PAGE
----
Italian soprano Magda Olivero has died at the age of 104 in Milan after a career spanning more than 70 years.
Magda Olivero died on September 8 in hospital after suffering a stroke last month, Italian news agency Ansa reported.
She made her debut in the 1930s but stopped performing after getting married in 1941.
Magda Olivero was coaxed back on to the stage 10 years later and enjoyed renewed stardom in Europe and the US.
She was still performing in public at the age of 99.
La Scala opera house in Milan – where Magda Olivero made her earliest performances – asked the public to hold a moment of silence before a performance on September 8.
The opera house described Magda Olivero’s voice as charismatic, her acting as formidable and her intelligence as “ready and cutting until the end”.
Italian daily La Repubblica said even in March 2010 when she performed at the Palazzo Cusani in Milan her voice was still “grandiose”.
The New York Times described Magda Olivero as a soprano who “for decades whipped audiences around the world into a frenzy of adulation that was operatic even by operatic standards – despite the fact that by her own ready admission she did not possess an especially lovely voice”.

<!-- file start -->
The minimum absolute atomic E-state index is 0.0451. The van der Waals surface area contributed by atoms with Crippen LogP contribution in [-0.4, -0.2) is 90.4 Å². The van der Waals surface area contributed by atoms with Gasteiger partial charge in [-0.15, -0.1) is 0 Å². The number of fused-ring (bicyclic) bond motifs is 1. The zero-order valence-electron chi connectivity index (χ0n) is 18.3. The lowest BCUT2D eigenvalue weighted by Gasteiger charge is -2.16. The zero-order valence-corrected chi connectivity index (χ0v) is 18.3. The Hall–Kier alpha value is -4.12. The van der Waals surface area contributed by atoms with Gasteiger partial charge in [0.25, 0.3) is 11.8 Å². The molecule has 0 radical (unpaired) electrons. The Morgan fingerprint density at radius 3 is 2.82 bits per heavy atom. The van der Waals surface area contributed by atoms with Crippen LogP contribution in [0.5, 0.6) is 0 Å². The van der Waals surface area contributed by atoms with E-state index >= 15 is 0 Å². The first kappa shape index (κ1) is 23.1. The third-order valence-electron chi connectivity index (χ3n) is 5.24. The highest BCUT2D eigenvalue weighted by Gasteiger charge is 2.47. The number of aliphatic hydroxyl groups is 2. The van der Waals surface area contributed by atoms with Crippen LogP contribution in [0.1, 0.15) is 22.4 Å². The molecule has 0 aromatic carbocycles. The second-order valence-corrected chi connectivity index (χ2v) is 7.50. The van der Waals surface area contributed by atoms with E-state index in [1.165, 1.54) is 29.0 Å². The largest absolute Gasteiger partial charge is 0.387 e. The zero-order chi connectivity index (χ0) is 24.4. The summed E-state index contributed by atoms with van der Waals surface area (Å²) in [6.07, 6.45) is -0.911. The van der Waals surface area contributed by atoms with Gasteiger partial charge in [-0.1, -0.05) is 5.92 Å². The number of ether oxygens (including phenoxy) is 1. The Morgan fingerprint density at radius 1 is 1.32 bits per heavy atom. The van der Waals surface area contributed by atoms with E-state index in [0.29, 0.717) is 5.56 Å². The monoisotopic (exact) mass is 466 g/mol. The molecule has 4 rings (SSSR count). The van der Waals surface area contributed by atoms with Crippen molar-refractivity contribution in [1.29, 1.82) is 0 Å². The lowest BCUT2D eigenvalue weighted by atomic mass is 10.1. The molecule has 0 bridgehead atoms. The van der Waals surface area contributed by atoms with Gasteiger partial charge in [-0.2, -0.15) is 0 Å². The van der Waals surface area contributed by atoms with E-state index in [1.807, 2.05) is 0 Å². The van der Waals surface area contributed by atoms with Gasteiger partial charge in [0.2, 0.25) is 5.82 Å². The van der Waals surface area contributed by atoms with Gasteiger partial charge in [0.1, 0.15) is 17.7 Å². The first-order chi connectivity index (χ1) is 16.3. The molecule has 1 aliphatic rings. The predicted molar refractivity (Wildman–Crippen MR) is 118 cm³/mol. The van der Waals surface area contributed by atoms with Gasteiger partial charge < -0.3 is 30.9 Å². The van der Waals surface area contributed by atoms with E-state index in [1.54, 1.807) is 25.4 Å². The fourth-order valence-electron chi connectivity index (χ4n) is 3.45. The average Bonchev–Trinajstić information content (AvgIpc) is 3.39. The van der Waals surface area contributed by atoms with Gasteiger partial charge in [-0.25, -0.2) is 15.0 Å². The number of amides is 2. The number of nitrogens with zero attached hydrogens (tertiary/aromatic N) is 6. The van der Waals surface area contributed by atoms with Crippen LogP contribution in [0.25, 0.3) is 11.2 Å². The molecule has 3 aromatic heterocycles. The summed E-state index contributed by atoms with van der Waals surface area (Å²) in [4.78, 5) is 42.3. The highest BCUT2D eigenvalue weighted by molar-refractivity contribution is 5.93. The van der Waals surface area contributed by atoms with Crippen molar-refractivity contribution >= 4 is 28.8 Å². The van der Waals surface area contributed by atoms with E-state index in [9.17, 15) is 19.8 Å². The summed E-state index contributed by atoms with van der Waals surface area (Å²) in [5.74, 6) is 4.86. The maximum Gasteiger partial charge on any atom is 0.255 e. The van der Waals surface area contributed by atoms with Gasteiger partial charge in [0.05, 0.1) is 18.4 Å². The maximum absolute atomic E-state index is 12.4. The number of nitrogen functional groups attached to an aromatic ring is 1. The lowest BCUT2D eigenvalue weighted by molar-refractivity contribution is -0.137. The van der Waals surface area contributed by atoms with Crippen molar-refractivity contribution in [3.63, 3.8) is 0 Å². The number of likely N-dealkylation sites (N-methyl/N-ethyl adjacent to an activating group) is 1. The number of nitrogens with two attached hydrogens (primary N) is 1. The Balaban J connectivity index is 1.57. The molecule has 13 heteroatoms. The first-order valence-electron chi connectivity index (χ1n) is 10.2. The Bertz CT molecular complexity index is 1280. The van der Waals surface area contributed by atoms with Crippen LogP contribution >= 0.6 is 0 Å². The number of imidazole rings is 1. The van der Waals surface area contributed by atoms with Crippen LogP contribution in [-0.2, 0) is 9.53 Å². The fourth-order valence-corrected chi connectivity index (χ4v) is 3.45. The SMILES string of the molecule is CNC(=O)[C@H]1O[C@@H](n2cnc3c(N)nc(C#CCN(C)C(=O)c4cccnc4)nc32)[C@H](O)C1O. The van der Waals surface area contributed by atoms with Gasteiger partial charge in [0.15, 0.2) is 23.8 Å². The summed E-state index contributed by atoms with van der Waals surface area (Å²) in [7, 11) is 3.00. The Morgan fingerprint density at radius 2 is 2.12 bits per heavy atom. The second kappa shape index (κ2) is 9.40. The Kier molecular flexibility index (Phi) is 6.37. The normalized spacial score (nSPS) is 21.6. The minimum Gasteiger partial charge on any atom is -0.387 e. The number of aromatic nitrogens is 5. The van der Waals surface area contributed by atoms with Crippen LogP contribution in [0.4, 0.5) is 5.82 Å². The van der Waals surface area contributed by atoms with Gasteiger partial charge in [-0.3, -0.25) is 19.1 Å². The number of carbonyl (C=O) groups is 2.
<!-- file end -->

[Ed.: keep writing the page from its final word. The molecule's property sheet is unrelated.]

It said that over the years bootleg recordings of Magda Oliver’s voice “passed from hand to covert hand among her legions of acolytes”.
“At live performances, she took the stage to screams of ecstasy and left it to thundering ovations,” the publication said.
Magda Olivero’s signature roles included title parts in Puccini’s Tosca, Umberto Giordano’s Fedora and Luigi Cherubini’s Medea.
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